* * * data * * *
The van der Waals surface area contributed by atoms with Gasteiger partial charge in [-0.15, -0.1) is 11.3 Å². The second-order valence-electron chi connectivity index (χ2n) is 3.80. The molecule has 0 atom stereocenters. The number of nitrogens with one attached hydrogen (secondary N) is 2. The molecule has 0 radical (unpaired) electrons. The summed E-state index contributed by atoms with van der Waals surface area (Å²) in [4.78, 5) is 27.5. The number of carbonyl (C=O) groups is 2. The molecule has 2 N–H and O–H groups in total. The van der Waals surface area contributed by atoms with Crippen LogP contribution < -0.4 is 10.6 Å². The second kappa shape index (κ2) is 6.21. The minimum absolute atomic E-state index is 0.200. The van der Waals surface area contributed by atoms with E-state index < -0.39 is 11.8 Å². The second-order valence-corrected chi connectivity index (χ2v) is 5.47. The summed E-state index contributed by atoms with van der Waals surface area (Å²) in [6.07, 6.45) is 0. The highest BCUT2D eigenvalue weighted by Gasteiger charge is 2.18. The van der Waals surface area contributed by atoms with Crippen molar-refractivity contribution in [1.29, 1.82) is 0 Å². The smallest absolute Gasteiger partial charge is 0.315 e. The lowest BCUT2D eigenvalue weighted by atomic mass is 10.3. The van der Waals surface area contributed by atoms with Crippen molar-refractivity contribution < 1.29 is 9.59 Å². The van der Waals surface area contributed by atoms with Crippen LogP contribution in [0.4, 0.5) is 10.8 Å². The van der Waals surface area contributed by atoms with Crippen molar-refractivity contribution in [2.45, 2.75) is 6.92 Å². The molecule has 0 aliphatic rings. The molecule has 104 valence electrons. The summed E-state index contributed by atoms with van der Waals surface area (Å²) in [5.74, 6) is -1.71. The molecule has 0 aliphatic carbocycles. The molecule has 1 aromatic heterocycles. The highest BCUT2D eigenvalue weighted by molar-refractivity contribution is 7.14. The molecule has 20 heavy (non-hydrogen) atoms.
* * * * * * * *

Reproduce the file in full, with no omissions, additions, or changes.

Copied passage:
The van der Waals surface area contributed by atoms with Gasteiger partial charge in [-0.15, -0.1) is 11.3 Å². The second-order valence-electron chi connectivity index (χ2n) is 3.80. The molecule has 0 atom stereocenters. The number of nitrogens with one attached hydrogen (secondary N) is 2. The molecule has 0 radical (unpaired) electrons. The summed E-state index contributed by atoms with van der Waals surface area (Å²) in [4.78, 5) is 27.5. The number of carbonyl (C=O) groups is 2. The molecule has 2 N–H and O–H groups in total. The van der Waals surface area contributed by atoms with Crippen LogP contribution < -0.4 is 10.6 Å². The second kappa shape index (κ2) is 6.21. The minimum absolute atomic E-state index is 0.200. The van der Waals surface area contributed by atoms with E-state index < -0.39 is 11.8 Å². The second-order valence-corrected chi connectivity index (χ2v) is 5.47. The summed E-state index contributed by atoms with van der Waals surface area (Å²) in [6.07, 6.45) is 0. The highest BCUT2D eigenvalue weighted by Gasteiger charge is 2.18. The van der Waals surface area contributed by atoms with Crippen molar-refractivity contribution in [1.29, 1.82) is 0 Å². The smallest absolute Gasteiger partial charge is 0.315 e. The lowest BCUT2D eigenvalue weighted by atomic mass is 10.3. The van der Waals surface area contributed by atoms with Crippen molar-refractivity contribution < 1.29 is 9.59 Å². The van der Waals surface area contributed by atoms with Crippen LogP contribution in [0.4, 0.5) is 10.8 Å². The van der Waals surface area contributed by atoms with Crippen molar-refractivity contribution in [2.45, 2.75) is 6.92 Å². The molecule has 0 aliphatic rings. The molecule has 104 valence electrons. The summed E-state index contributed by atoms with van der Waals surface area (Å²) in [5.74, 6) is -1.71. The molecule has 0 aliphatic carbocycles. The molecule has 1 aromatic heterocycles. The highest BCUT2D eigenvalue weighted by molar-refractivity contribution is 7.14. The molecule has 20 heavy (non-hydrogen) atoms.